Kirtha’s (Krystal Kave) Review of ”There’s Something in the Woods”:
Nick Redfern’s latest book “There’s Something in the Woods” is the third in a series about his research into the weird, wonderful, and almost certainly paranormal, creatures of cryptozoology. It’s a much darker book than the two previous ones. This volume mainly concentrates on the strange entities that keep being seen throughout the UK, but there are also a few chapters about strange events across the Atlantic.I really felt for Dana, Nick’s wife, as I’m sure she went through hell at times while following Nick around on some of his monster investigations, especially in their search for the Man-Monkey of the Shropshire Union Canal in the Midlands of the UK, detailed in Chapter 2 “The Devil-Monkey.” It includes the story of Nick’s research, and the terror of their overnight camping trip. At the very end of the chapter her fear was palpable.
The two chapters about UK Crop circles, and their makers, were fascinating. The first of these chapters gives a most revealing insight into how, and why, they are made. And the second one tells of some of the mystery beings, and bizarre phenomena, that are frequently associated with them.
But, overall, I thought that Chapter 8 “Terror in the Trailer,” one of the shortest chapters, was the most frightening. It records the time they spent staying in a trailer home outside Fort Worth, Texas. It tells of the weirdness they encountered there, and the possible Bigfoot that prowled around their temporary home.
Many book reviews give details of exactly what the book contains, but I think that would spoil the enjoyment of reading it. Suffice it to say that if you’re a fan of Nick Redfern, which I most definitely am, you will want to read this book right through to the end without putting it down.
At he back of the book is a gallery of pictures associated with some of the cases Nick refers to in the text. This is followed by an interesting and comprehensive list of references and then, finally, a good index. This information is a real treat as, with so many books published in the USA, you find no indexing of any sort.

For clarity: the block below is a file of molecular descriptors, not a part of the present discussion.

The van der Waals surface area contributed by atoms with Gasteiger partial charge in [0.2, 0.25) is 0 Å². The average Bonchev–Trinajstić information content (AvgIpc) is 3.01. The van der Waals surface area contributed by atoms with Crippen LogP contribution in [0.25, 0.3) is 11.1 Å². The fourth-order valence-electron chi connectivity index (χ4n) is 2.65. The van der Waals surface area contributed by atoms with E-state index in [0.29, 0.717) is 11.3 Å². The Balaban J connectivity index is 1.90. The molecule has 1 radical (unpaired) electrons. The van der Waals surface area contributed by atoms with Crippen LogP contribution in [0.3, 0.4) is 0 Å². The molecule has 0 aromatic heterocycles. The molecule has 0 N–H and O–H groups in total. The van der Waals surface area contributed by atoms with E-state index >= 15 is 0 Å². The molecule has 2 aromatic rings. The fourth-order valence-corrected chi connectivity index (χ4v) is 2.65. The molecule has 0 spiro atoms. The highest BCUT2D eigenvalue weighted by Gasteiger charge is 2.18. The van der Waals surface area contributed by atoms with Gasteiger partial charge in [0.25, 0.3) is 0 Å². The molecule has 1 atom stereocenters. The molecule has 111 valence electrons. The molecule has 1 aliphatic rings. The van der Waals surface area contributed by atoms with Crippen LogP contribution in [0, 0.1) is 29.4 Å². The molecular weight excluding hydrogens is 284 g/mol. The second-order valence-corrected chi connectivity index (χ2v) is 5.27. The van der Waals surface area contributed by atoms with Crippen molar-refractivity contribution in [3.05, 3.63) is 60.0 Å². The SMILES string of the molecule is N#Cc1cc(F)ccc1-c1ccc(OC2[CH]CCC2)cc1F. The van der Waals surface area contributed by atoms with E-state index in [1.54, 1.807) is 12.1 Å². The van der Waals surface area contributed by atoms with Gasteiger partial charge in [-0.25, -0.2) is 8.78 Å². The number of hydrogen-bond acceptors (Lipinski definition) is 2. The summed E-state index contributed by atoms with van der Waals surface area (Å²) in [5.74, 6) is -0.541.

Being a Brit I loved this book because it contains so many stories about the weird things that might be unexpectedly stumbled upon in the countryside of my homeland.
I’ll never look on woods and forests in the same way again!
Lee Prosser’s Ghostvillage.com review of “Memoirs of a Monster Hunter: A Five-Year Journey in Search of the Unknown”:
Nick Redfern is a well-known author in the field of the supernatural. He has written many books including Strange Secrets. He also writes for Fate and UFO, among other magazines. Those new to his writing will find this book makes for exciting reading. This is Nick Redfern’s five-year journey in search of the unknown.
Along the way, Nick Redfern chronicles his highly surreal trip, which includes encounters with chupacabras, goat-men, werewolves, gargoyles, living dinosaurs, giant birds, and other creatures. Redfern investigates things that go bump in the night in an up-close and very personal manner.
Well-written, this is an entertaining book reading experience. It should capture a wide reading audience with its unique encounters. Roswell, New Mexico and its extraterrestrials are also covered in this book and there is a photo of the Roswell UFO Museum on page 234.
There are sixteen chapters in the book, plus a detailed resources section and index. Among the topics covered are tales from Taos, New Mexico, fangs, fur, and flies, monsters of the Big Thicket, spectral animals, creatures of the black lagoon, in search of vampires, on the track of Bigfoot, and back to the Island of Blood. Each chapter will hold the reader spellbound!
This is the type of book which makes for enjoyable reading entertainment, and a unusual education into the unknown as witnessed by Nick Redfern. If you are looking for something lively, with an ironic sense of humor, then this is also going to be a treat for you to read.